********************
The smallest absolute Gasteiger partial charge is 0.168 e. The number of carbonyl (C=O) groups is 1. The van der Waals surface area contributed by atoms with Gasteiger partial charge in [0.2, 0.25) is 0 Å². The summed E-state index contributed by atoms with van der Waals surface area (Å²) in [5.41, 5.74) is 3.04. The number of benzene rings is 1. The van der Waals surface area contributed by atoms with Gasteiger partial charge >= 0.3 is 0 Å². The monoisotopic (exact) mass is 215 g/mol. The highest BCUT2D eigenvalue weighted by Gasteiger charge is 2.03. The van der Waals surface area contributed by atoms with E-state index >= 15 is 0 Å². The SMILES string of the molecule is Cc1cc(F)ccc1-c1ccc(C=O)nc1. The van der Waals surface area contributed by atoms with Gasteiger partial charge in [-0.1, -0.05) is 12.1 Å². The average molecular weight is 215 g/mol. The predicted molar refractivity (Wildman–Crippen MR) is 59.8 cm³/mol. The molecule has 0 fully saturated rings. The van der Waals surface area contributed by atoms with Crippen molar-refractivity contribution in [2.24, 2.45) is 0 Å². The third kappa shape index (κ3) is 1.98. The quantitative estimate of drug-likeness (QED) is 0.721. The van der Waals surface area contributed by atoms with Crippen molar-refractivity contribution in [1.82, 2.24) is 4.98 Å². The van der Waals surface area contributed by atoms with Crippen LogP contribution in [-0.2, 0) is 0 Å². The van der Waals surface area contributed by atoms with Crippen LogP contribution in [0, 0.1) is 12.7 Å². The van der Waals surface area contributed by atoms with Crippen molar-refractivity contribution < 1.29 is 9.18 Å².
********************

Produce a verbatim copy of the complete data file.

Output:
The smallest absolute Gasteiger partial charge is 0.168 e. The number of carbonyl (C=O) groups is 1. The van der Waals surface area contributed by atoms with Gasteiger partial charge in [0.2, 0.25) is 0 Å². The summed E-state index contributed by atoms with van der Waals surface area (Å²) in [5.41, 5.74) is 3.04. The number of benzene rings is 1. The van der Waals surface area contributed by atoms with Gasteiger partial charge >= 0.3 is 0 Å². The monoisotopic (exact) mass is 215 g/mol. The highest BCUT2D eigenvalue weighted by Gasteiger charge is 2.03. The van der Waals surface area contributed by atoms with E-state index >= 15 is 0 Å². The SMILES string of the molecule is Cc1cc(F)ccc1-c1ccc(C=O)nc1. The van der Waals surface area contributed by atoms with Gasteiger partial charge in [-0.1, -0.05) is 12.1 Å². The average molecular weight is 215 g/mol. The predicted molar refractivity (Wildman–Crippen MR) is 59.8 cm³/mol. The molecule has 0 fully saturated rings. The van der Waals surface area contributed by atoms with Crippen molar-refractivity contribution in [2.24, 2.45) is 0 Å². The third kappa shape index (κ3) is 1.98. The quantitative estimate of drug-likeness (QED) is 0.721. The van der Waals surface area contributed by atoms with Crippen molar-refractivity contribution in [1.82, 2.24) is 4.98 Å². The van der Waals surface area contributed by atoms with Crippen LogP contribution in [-0.2, 0) is 0 Å². The van der Waals surface area contributed by atoms with Crippen LogP contribution in [0, 0.1) is 12.7 Å². The van der Waals surface area contributed by atoms with Crippen molar-refractivity contribution < 1.29 is 9.18 Å².